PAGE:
Pathologicalgambling is the inability to resist impulses to gamble, leading to severe personal or social consequences.
Gambling - compulsive; Compulsive gambling; Addictive gambling
Pathological gambling affects 1-2% of adults, andup to 4% of adults living within 50 miles of a casino. It typicallybegins in early adolescence in men and between ages 20 and 40in women.
Pathological gambling is a brain disease that seems to be similar todisorders such as alcoholism anddrug addiction. These disorders likely involveproblems with the part of the brain associated withbehaviors such as eating and sex. This part of the brain is sometimes called the "pleasure center" or dopamine reward pathway.
In people who develop pathological gambling, occasional gambling leads to habitual gambling. Stressful situations can make gambling problems more severe.
People with pathological gambling often feel ashamed and try to avoid letting others know of their problem. The American Psychiatric Association defines pathological gambling as consisting of five or more of the following symptoms:
- Preoccupation with gambling (spending much of the time thinking about gambling, such as past experiences, or ways to get more money to gamble with)
- Needing to gamble larger amounts of money in order to feel excitement
- Repeated unsuccessful attempts to cut back or quit gambling
- Restlessness or irritability when trying to cut back or quit gambling
- Gambling to escapeproblems or feelings of sadness or anxiety
- Chasing losses (gambling larger amounts of money to try to make back previous losses)
- Lying about the amount of time or money spent gambling
- Committing crimes to get money to gamble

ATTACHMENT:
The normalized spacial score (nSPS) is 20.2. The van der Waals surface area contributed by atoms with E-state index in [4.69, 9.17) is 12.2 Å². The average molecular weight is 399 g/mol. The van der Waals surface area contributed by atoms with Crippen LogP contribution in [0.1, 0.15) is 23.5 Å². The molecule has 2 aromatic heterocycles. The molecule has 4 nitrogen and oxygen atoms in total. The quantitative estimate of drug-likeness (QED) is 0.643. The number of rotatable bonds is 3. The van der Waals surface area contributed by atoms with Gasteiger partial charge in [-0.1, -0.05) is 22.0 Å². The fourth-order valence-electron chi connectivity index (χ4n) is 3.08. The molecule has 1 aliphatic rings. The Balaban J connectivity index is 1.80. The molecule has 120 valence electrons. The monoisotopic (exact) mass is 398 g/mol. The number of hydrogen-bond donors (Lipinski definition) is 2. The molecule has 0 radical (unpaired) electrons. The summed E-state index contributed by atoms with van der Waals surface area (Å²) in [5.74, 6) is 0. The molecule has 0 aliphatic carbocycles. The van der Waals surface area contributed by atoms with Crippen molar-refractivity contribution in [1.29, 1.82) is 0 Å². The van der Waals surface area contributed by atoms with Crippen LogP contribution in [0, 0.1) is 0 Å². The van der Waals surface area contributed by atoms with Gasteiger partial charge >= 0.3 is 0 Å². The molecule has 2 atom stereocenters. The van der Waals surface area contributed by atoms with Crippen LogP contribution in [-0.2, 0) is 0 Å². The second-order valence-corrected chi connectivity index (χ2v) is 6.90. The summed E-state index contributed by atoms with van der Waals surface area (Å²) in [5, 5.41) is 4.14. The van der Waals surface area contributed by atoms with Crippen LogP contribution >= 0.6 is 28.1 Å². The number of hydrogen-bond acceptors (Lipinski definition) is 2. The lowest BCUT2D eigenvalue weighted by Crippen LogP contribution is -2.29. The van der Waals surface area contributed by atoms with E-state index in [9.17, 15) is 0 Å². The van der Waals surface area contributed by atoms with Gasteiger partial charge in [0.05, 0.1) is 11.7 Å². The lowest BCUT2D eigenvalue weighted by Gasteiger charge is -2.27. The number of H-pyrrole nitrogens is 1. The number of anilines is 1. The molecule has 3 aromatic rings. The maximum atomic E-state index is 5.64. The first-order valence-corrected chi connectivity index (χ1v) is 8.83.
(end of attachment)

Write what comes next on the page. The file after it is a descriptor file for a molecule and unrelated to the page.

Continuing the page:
- Loss of job, significant relationship, or educational or career opportunity due to gambling
- Need to borrow money for survival due to gambling losses
Exams and Tests
A psychiatric evaluation and history can be used to diagnose pathological gambling. Screening tools such as the Gamblers Anonymous 20 Questions may also be used to assist in diagnosis.
Treatment for people with pathologicalgambling begins with the recognition of the problem. Since pathological gambling is often associated with denial,people with theillness oftenrefuse to accept that they are ill orneedtreatment. Most people withpathological gambling enter treatment under pressure from others, rather thanvoluntarily accepting the need for treatment.
Treatment options include individual and group psychotherapy, medications, and self-help support groups such as Gamblers Anonymous.Gamblers Anonymousis a 12-step program similar to Alcoholics Anonymous. Abstinence principles that apply to other types of addiction, such as substance abuse and alcohol dependence, can also be helpfulin the treatment of pathological gambling.
A few studies have been done on medications for the treatment of pathological gambling. Early results suggest that antidepressants, opioid antagonists, and mood stabilizers may help treat the symptoms of pathological gambling.
Like alcohol or drug addiction, pathological gambling is a chronic disorder that tends to get worse without treatment. Even with treatment, relapses are common. Nevertheless, people with pathological gambling can do very well with appropriate treatment.
People with pathological gambling oftenhave problems with substance abuse, depression, and anxiety. For example, up to half of people with pathological gambling also have alcohol and drug abuse problems. People with pathological gambling frequently consider suicide, and 15-20% of them attempt it.
People with pathological gambling tend to experience financial, social, and legal problems. These can include bankruptcy, divorce, job loss, and incarceration. The stress and excitement of gambling may lead to heart attacks in vulnerable people. Many of these complications can be prevented with appropriate treatment.
When to Contact a Medical Professional
Call your health care provider or mental health professional if you believe you have symptoms of pathologicalgambling.
Exposure to gambling may increase the risk of developing pathological gambling. Minimizing exposure may be helpful for vulnerablepeople. Public exposure to gambling, however, continues to increase in the form of lotteries, electronic and Internet gambling, and casinos. Intervention at the earliest signs of pathological gambling may prevent worsening of the disorder.